What comes to mind when you think of homelessness?
What is known as “homelessness” is often the result of circumstances and trauma such as generational poverty, drug addiction and abuse.
We find more individuals on the streets are struggling with mental health or other medical issues. For those who have been incarcerated, they can fluctuate between recidivism and homelessness if they don’t have any options once they are released.
Combined with a lack of income, conflicts with family and disagreements with landlords, being on the streets feels like their only option.
What are cities and provinces doing to address homelessness?
Quite a bit
Cities throughout Canada are working to reach Functional Zero, defined as three of less individuals experiencing chronic homelessness for three consecutive months.
While we celebrate this accomplishment, we also know that eradicating homelessness will continue to be a significant challenge.
Because the cycle revolves around isolation and hopelessness.
- For people without resources
- For policies that include no accountability
- For a conversation that focuses on some results but not the whole picture.
We have seen the full story of homelessness and know that hopelessness doesn’t have the last word.
How do we create a community of wholeness where hope guides all that we do?
Our 40-plus years of experience has shown us that the best way to wholeness is to have an intentional approach that gives each person their agency and dignity.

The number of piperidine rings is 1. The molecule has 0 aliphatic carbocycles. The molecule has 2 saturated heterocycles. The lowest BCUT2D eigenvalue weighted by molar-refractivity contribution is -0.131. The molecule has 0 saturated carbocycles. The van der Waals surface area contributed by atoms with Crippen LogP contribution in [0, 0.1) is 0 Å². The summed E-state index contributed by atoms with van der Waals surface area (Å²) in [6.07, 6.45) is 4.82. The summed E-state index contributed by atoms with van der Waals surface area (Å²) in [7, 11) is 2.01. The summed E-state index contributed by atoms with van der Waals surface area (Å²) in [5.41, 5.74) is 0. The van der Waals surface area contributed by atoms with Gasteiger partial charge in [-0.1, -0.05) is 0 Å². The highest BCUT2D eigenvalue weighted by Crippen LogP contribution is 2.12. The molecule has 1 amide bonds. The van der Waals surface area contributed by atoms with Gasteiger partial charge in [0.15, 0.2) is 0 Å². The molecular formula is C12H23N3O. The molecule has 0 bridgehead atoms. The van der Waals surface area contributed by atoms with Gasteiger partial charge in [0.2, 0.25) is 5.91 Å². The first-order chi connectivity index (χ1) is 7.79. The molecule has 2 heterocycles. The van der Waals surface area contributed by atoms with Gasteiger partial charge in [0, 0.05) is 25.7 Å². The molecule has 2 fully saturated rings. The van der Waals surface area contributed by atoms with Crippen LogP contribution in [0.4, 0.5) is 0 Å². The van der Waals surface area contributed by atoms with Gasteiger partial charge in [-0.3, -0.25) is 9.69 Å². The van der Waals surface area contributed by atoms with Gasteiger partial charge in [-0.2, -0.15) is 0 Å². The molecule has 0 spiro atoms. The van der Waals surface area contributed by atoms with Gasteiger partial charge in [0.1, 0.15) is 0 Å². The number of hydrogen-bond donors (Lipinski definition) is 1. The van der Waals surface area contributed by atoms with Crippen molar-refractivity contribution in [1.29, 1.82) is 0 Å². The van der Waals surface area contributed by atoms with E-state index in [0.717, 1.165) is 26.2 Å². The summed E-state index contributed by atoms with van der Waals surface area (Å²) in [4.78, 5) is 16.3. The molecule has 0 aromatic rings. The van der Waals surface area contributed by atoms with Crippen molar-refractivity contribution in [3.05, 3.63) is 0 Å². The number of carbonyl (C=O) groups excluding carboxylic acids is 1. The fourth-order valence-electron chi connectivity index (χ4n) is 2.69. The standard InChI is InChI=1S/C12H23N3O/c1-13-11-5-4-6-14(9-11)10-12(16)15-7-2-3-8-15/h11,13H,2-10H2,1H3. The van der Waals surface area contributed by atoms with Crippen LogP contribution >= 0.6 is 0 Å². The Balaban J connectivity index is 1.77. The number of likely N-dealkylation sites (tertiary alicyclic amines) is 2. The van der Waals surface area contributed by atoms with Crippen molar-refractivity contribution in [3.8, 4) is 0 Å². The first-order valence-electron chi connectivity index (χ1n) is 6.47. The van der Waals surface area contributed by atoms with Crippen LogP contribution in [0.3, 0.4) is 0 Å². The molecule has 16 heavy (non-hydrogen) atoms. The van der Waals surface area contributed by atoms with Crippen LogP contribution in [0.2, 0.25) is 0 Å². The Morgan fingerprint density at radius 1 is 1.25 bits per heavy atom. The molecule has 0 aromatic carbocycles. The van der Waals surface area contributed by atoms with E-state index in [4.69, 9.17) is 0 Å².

We follow the Continuum of Care, creating an integrated system that provides for specific needs of each person, wherever they are in their life. It’s anchored on three pillars:
That all basic needs are met, including physiological, psychological, and cultural needs. This includes harm reduction, access to counseling and mental health resources, and trauma-informed spaces and policies.
That each person is known, accepted and able to contribute. We affirm their sense of identity, help them reunite with family members and work with them to know their unique contribution to the community.
That each person is led by purpose, inspiration, and faith. They learn life skills, have opportunities to work or volunteer, have access to religious and spiritual spaces and know that their success is something we cherish and celebrate.